18 September 2020, 08:00 AM
  • Society may slowly and steadily be returning to normal, but some lockdown-inspired consumer habits are here to stay
How to adapt your retail strategy to suit new consumer trends

We’re all familiar with how the closure of non-essential shops during the initial lockdown period led to a dramatic shift in Brit’s online shopping habits, resulting in e-commerce accounting for 33.4% of all GB retail sales in May. Now, new research conducted by Startle Music confirms that this behaviour is unlikely to change anytime soon, with half of regular consumers admitting that they do not intend to visit shops, restaurants and pubs with the same frequency as pre-lockdown. As a result, many parts of the retail and hospitality sectors will need to adapt their long-term strategy as these shifts in lockdown consumer behaviour become permanent, says John Farnsworth, partner at Smith Cooper, retail and hospitality expert.

Keep up with the move to online
Since online spending is unlikely to decline much over the coming months – probably due to a combination of convenience, concerns around the safety of physical stores and continued working from home – it’s more important than ever for businesses to focus on building their online presence in order to offset the continuing effects of store closures and decline in shop visits post-lockdown.

Speciality Food partnered with a number of leading experts in online retail back in April to produce The Ultimate Guide to Online Retail and it’s just as relevant now as it was then. Download the free guide here for access to exclusive advice on how to optimise your website to increase sales, take advantage of social media and connect with customers online.

Take advantage of the changing mindsets to spending
Another important retail trend to note is the move away from town centres to local high streets. Whereas shopping locally was initially enforced due to the restrictions of lockdown, 59% of UK consumers have made a conscious effort to shop more locally in recent months, demonstrating a higher regard towards small and local businesses. One-fifth of consumers have even stopped purchasing from a big brand due to its response to COVID-19.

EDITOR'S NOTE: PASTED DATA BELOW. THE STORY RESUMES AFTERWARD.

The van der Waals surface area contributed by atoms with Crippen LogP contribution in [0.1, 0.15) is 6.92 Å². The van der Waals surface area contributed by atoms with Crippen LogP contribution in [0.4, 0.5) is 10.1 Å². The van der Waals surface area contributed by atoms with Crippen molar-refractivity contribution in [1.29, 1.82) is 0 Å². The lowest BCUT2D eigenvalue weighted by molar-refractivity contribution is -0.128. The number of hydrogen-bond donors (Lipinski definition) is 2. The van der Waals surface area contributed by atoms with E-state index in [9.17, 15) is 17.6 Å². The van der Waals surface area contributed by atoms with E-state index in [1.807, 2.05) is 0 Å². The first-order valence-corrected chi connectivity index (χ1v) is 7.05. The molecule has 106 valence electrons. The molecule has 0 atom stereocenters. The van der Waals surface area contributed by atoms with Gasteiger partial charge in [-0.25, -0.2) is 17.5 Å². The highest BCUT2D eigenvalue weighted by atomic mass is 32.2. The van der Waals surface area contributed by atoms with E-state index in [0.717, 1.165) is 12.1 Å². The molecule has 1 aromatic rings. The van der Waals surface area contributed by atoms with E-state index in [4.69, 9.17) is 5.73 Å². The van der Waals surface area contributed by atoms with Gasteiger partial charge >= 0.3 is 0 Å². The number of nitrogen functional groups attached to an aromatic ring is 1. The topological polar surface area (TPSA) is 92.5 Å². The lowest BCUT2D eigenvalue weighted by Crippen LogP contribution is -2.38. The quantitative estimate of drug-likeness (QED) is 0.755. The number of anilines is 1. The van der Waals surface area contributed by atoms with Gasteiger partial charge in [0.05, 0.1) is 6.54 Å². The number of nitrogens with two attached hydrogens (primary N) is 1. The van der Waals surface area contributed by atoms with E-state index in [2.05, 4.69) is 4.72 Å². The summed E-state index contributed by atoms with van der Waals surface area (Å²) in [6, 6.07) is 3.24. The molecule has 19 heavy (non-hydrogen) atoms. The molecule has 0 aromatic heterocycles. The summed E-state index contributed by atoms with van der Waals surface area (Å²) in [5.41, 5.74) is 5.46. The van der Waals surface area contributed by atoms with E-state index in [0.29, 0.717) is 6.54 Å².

It’s apparent then that a more mindful approach to spending, coupled with a demand for authentic brands, is on the rise. Businesses will need to carefully consider how they can adapt to meet these market changes, suggests John, such as reviewing their supply chains and their ‘out-of-city’ presence. SAC Consulting likewise encourages businesses to focus on emphasising their community role, place in the locality, local story or link to local traditions, heritage celebrations, landmarks and activities.

Create new experiences
Likewise, according to Startle Music’s research, almost 51% of shoppers find the experience of shopping less enjoyable than pre-COVID-19. Social distancing requirements, queuing and the inability to browse all impact on the enjoyability of the retail experience and affect whether customers want to return or not.

Therefore, businesses need to create in-store experiences with added value in order to encourage customers back to their physical stores and cash in on a valuable aspect of retail: impulse purchases. This can be done in a number of ways, such as adapting a click-and-collect style approach or introducing bookable virtual personal-shopping sessions.

It’s clear that by keeping an eye on changing consumer demands, independent retailers can adapt to these more permanent shifts and achieve business growth and recovery in the remainder of the year. For more tips on adapting your retail strategy and updates on consumer trends, subscribe to our newsletter here.

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